Part Three of the book is particularly interesting. It deals with three major themes. Firstly, it deals with the distracting or the wandering mind. For this, Foster urges us to go easy on ourselves, to be patient and wait for the dust of distractions to settle down. When that happens, we let our thoughts flow like appreciating poetry. Learn to appreciate the economy of words in poetry. Learn to go over and over again the phrases and words we read. More meaning can be gleaned through multiple readings. Learn to see a metaphor forming as we read. Move from words outside to forming a thought or an impression inside. Secondly, be aware of spiritual warfare. Learn from Jesus on how he manages the forty days being tempted in the wilderness. Totally resist the occultic practices the pagans and the demonic forces espouse. Beware of people who claim to be able to exorcise evil spirits. Do not give Satan too much credit. Pray instead for protection. Thirdly, Foster deals with some common questions about prayer and meditation. He gives practical answers like where and when to pray, and how physical demands on new parents can hinder meditative praying, how to meditate on select verses, and to recognize that every place can be sacred to God. What is most pertinent is to recognize that not every question need to be answered. Not every answer needs to be given. We need wisdom and discernment to know which question to ask, and which answer to discern for us.

My Thoughts

This is a simple but well thought out book, laid out in a way that promotes meditative reading and praying. Foster shows his deep knowledge of spiritual classics and devotional literature. Like a gentle spiritual guide, he offers easy steps to follow, and examples to illuminate the salient points. He shares a personal "Entering the Experience" to show us that the teachings are also applied to his own life. Personally, I like this book for the very inviting way it offers for readers to enter into the experience of meditative prayer. It does not list a time schedule. Instead, readers are free to plan their own. It does not fix our minds on any system. Instead, it frees us to move in or out of the practices of prayer and meditation. Above all, it is a lamp that lights up the path for us. When the path is well lit, the next step is ours to take.  Let me conclude with the words of Toyohiko Kagawa.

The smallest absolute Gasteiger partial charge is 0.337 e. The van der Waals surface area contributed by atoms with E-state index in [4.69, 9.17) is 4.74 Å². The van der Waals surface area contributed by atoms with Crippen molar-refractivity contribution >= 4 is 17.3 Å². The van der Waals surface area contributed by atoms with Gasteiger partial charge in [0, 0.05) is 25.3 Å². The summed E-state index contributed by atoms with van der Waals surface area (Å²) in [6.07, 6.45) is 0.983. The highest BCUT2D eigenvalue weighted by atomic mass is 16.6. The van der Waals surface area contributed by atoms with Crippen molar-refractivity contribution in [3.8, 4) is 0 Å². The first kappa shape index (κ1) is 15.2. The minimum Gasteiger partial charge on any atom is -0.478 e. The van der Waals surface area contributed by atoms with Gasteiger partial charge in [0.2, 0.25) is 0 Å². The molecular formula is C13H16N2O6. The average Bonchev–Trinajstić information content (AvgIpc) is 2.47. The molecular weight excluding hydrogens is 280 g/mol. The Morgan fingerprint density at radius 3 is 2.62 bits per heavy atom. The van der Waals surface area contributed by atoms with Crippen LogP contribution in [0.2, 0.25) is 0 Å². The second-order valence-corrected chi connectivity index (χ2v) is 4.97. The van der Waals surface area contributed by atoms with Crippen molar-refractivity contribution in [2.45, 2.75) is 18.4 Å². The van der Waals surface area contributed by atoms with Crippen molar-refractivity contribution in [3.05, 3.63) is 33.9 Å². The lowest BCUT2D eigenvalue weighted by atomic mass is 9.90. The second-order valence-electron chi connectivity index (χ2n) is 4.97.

"Since I learned how to enter the forest of meditation, I have received sweet dewlike drops from that forest. I have found that the door to meditation is open everywhere and any time, at midnight, or at noonday, at dawn or at dusk. Everywhere, on the street, on the trolley, on the train, in the waiting room, or in a prison cell, I am given a resting place of meditation, wherein I can meditate to my heart's content on the Almighty God who abides in my heart. . . Those who draw water from the wellspring of meditation know that God dwells close to their hearts. For those who wish to discover the quietude of old amid the hustle and bustle of today's machine civilization, there is no way save to rediscover this ancient realm of meditation. Since the loss of my eyesight, I have been as delighted as if I had found a new wellspring by having arrived at this sacred precinct."